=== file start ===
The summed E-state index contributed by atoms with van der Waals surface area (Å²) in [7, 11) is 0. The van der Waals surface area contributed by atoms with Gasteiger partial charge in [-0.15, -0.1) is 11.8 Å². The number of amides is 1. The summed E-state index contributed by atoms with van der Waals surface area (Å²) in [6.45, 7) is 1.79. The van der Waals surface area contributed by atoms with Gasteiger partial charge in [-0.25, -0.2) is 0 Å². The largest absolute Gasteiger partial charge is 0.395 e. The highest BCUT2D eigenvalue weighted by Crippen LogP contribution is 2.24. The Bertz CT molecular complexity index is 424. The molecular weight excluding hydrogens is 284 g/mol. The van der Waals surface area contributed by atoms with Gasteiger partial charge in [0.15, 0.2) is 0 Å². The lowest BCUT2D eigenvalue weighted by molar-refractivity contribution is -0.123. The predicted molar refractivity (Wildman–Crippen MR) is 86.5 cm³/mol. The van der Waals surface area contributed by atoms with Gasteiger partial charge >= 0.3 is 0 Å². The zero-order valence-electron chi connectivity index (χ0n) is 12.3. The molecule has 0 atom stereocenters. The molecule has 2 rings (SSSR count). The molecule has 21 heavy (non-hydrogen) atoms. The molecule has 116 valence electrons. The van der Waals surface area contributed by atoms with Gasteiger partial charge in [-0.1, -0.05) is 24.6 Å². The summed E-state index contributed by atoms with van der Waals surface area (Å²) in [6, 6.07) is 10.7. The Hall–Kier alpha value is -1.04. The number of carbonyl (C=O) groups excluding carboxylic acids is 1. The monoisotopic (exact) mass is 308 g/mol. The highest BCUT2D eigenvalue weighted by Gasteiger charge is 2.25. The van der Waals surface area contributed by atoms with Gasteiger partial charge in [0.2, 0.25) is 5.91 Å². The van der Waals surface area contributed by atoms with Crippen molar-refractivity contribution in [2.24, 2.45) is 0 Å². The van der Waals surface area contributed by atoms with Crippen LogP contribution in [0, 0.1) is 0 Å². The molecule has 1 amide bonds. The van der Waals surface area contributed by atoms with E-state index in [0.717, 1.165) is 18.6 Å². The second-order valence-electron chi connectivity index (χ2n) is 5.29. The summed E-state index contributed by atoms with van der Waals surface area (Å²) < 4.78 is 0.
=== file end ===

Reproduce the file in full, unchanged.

The summed E-state index contributed by atoms with van der Waals surface area (Å²) in [7, 11) is 0. The van der Waals surface area contributed by atoms with Gasteiger partial charge in [-0.15, -0.1) is 11.8 Å². The number of amides is 1. The summed E-state index contributed by atoms with van der Waals surface area (Å²) in [6.45, 7) is 1.79. The van der Waals surface area contributed by atoms with Gasteiger partial charge in [-0.25, -0.2) is 0 Å². The largest absolute Gasteiger partial charge is 0.395 e. The highest BCUT2D eigenvalue weighted by Crippen LogP contribution is 2.24. The Bertz CT molecular complexity index is 424. The molecular weight excluding hydrogens is 284 g/mol. The van der Waals surface area contributed by atoms with Gasteiger partial charge in [0.15, 0.2) is 0 Å². The lowest BCUT2D eigenvalue weighted by molar-refractivity contribution is -0.123. The predicted molar refractivity (Wildman–Crippen MR) is 86.5 cm³/mol. The van der Waals surface area contributed by atoms with Gasteiger partial charge >= 0.3 is 0 Å². The zero-order valence-electron chi connectivity index (χ0n) is 12.3. The molecule has 0 atom stereocenters. The molecule has 2 rings (SSSR count). The molecule has 21 heavy (non-hydrogen) atoms. The molecule has 116 valence electrons. The van der Waals surface area contributed by atoms with Gasteiger partial charge in [-0.1, -0.05) is 24.6 Å². The summed E-state index contributed by atoms with van der Waals surface area (Å²) in [6, 6.07) is 10.7. The Hall–Kier alpha value is -1.04. The number of carbonyl (C=O) groups excluding carboxylic acids is 1. The monoisotopic (exact) mass is 308 g/mol. The highest BCUT2D eigenvalue weighted by Gasteiger charge is 2.25. The van der Waals surface area contributed by atoms with Gasteiger partial charge in [0.2, 0.25) is 5.91 Å². The van der Waals surface area contributed by atoms with Crippen molar-refractivity contribution in [2.24, 2.45) is 0 Å². The van der Waals surface area contributed by atoms with Crippen LogP contribution in [0, 0.1) is 0 Å². The molecule has 1 amide bonds. The van der Waals surface area contributed by atoms with E-state index in [0.717, 1.165) is 18.6 Å². The second-order valence-electron chi connectivity index (χ2n) is 5.29. The summed E-state index contributed by atoms with van der Waals surface area (Å²) < 4.78 is 0.